Orkhan AmirAslan on Hackaday.io has created a RAK4260 based, Feather styled LoRa dev-board:
This is a SAMR34 based LoRa dev-board with all the necessary components for fast prototyping. It’s a successor of my previous Penguino RF module and Feather breakout design ( https://www.tindie.com/products/16985/
)The new design uses the RAK4260 module from @RAKWireless and improves on some aspects, such as USB Type-C, RGB LED, user button, battery protection & voltage supervision, and optional flash & per-provisioned secure element IC pads.
About a year ago, after I first saw SAMR34 System in Package (SiP) in 2018 Electronica I couldn’t find a module for it and I took up the challenge for myself to build one myself. Then sharing first renders with the Twitterverse it gathered quite a bit of interest and I started selling couple over at my Tindie store. At the time I named the project TinyLoRa but for legal reasons I had to change it to Penguino.
- ATSAMR34J18 LoRA System-in-Package (SiP) based RAK4260
- ARM Cortex M0+ MCU & SX1276 LoRa Radio
- 256KB Flash, 40 KB RAM
- Max Tx Power: +20 dBm; Max Sensitivity: -148dBm; Rx Current: 17mA (typical)
- Frequency Range: 862 to 1020 MHz (DS values)
- Deep Sleep Current: ~1 μA (module only)
- Li-Po battery charging IC
- RGB user LED, Battery Charge Status (red) and Power (blue) (w/ cut-off jumpers)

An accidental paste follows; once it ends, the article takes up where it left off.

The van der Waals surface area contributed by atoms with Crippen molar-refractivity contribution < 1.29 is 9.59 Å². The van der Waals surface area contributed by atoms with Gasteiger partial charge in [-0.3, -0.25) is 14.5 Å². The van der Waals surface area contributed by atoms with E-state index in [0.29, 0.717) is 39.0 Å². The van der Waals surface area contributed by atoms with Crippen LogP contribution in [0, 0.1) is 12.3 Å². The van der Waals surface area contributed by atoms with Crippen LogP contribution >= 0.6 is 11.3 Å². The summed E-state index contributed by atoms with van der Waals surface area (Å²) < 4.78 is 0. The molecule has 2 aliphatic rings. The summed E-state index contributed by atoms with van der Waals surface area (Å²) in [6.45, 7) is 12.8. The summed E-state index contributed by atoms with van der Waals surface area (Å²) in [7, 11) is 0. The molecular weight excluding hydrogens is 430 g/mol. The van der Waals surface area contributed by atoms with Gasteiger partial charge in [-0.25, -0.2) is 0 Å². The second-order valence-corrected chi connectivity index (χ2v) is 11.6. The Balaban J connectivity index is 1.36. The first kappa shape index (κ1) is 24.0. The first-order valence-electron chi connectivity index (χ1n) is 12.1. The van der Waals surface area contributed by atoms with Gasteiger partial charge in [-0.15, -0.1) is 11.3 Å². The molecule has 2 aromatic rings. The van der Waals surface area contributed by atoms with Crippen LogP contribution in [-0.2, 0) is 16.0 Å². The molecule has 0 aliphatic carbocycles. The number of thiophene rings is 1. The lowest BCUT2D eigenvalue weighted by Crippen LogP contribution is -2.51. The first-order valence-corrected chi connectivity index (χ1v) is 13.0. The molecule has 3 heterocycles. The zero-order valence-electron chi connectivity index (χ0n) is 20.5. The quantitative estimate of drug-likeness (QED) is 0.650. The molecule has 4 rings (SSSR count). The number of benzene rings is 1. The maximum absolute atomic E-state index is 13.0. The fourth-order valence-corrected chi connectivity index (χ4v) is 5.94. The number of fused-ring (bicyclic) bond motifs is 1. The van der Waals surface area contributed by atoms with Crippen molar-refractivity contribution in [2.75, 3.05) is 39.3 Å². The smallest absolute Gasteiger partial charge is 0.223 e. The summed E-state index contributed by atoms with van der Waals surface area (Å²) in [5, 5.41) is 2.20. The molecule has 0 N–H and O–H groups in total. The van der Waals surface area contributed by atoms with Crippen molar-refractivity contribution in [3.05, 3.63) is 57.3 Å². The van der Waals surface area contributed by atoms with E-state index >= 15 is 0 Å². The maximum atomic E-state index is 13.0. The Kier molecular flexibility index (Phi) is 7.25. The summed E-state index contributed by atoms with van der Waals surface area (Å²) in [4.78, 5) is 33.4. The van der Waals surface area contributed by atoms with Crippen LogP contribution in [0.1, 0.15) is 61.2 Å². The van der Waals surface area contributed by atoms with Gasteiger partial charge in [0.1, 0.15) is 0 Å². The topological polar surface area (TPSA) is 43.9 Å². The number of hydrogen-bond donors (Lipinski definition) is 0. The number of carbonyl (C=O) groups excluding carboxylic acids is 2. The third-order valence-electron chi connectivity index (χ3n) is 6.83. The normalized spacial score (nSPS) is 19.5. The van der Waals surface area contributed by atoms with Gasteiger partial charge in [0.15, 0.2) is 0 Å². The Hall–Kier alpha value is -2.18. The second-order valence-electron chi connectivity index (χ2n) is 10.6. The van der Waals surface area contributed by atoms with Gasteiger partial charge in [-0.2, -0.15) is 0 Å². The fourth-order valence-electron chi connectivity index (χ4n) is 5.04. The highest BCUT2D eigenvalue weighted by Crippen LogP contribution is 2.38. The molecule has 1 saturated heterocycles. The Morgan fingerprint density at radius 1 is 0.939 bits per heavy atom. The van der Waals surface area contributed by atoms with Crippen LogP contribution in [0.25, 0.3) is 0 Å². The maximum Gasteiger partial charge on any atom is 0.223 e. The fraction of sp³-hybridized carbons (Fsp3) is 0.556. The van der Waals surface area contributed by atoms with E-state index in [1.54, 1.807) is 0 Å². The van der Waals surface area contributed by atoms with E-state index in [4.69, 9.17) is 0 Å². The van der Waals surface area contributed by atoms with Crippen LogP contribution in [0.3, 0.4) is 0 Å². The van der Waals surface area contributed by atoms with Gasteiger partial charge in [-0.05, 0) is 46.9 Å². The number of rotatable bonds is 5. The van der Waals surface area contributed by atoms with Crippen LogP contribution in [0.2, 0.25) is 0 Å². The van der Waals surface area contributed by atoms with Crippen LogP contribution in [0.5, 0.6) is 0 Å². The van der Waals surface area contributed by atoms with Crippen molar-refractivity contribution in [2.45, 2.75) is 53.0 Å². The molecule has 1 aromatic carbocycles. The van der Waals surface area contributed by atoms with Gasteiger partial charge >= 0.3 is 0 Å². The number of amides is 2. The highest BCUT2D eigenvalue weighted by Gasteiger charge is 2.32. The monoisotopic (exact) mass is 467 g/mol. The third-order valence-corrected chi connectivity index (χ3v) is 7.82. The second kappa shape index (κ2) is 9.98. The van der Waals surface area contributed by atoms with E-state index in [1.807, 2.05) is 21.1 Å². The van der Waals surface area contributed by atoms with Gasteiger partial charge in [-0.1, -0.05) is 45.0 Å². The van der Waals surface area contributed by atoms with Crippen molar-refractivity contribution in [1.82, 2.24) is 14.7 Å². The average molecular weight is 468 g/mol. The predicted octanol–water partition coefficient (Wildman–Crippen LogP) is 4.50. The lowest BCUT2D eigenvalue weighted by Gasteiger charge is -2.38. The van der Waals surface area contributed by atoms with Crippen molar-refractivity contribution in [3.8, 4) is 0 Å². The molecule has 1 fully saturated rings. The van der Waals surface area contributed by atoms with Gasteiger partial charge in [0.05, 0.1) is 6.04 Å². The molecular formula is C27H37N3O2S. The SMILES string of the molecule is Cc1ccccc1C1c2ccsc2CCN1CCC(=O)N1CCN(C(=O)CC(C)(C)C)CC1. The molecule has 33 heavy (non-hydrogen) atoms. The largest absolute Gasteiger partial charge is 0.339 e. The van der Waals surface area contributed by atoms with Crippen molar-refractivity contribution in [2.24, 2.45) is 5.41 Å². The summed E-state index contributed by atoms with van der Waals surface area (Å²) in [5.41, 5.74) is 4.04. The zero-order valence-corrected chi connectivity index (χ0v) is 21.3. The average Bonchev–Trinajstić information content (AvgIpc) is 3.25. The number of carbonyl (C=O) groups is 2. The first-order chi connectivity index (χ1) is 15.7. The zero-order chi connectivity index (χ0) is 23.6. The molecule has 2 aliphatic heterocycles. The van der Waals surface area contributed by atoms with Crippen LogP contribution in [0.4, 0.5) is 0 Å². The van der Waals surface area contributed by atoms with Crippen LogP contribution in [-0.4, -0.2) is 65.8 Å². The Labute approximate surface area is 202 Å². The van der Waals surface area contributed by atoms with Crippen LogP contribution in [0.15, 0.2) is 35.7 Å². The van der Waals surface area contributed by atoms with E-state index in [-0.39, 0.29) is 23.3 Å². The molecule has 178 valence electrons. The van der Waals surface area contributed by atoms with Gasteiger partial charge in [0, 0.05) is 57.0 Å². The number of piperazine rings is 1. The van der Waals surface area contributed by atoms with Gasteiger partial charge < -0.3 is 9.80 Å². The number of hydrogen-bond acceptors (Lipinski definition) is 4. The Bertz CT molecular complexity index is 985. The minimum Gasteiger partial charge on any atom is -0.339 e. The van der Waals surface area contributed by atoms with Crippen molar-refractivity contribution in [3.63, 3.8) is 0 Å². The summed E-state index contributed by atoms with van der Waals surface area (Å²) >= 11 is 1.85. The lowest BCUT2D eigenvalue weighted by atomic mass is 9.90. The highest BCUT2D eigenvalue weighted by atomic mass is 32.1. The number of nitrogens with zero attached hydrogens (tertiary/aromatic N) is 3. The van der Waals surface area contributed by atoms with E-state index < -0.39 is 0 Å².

- 3.3V low Iq LDO (~1 μA)
- Low-voltage battery cut-off supervisor IC (3V Vbat cutoff)
- USB Type-C connector with protection/filtering circuit
- 0.75 A resettable fuse
- Voltage divider for Vbat monitoring (w/ cut-off jumpers)
- SMA and u.FL antenna connectors
- 10-pin SWD programming header
- Dimensions: 2 in. x 0.9 in. (50.8 mm x 22.8 mm)
Joey Castillo has created an awesome open hardware reading device:
The Open Book is an open-hardware device for reading books in all the languages of the world. It includes a large screen and buttons for navigation, as well as audio options for accessibility and ports to extend its functionality. Its detailed silkscreen, with the all the manic energy and quixotic ambition of a Dr. Bronner’s bottle, aims to demystify the Open Book’s own design, breaking down for the curious reader both how the book works, and how they can build one for themselves.
At the core of the Open Book is a SAMD51J19A microcontroller, a powerful ARM Cortex M4 with 512 KB of Flash and 192 KB of RAM. It has 51 pins of GPIO, and the Open Book uses all of them for peripherals and possibilities:
A 400×300 black and white e-paper screen enables the core experience of, y’know, reading.
A MicroSD slot allows for plenty of external storage for files. An offline copy of Wikipedia fits in 64 gigs — Hitchhiker’s Guide, anyone?
User input comes from seven buttons on a shift register, plus an eighth button tied directly to one of the SAMD51’s interrupt pins.
A dedicated flash chip for languages gives the book room to store glyphs and Unicode data for every language in the Basic Multilingual Plane (which is most of the languages in use today).
A 3.5mm audio jack
Joey (@josecastillo) did a demo of the the Open Book e-reader on Adafruit Show-n-Tell last night (jump to 15 min 59 sec):
Dan Watson has designed a new FeatherWing that adds the MicroChip RN2483/RN2903 LoRaWAN module to Adafruit Feather:
Help your Feather fly into the IoT clouds with this awesome LoRaWAN module from MicroChip.
SyncChannelBlog has shared the board on OSH Park: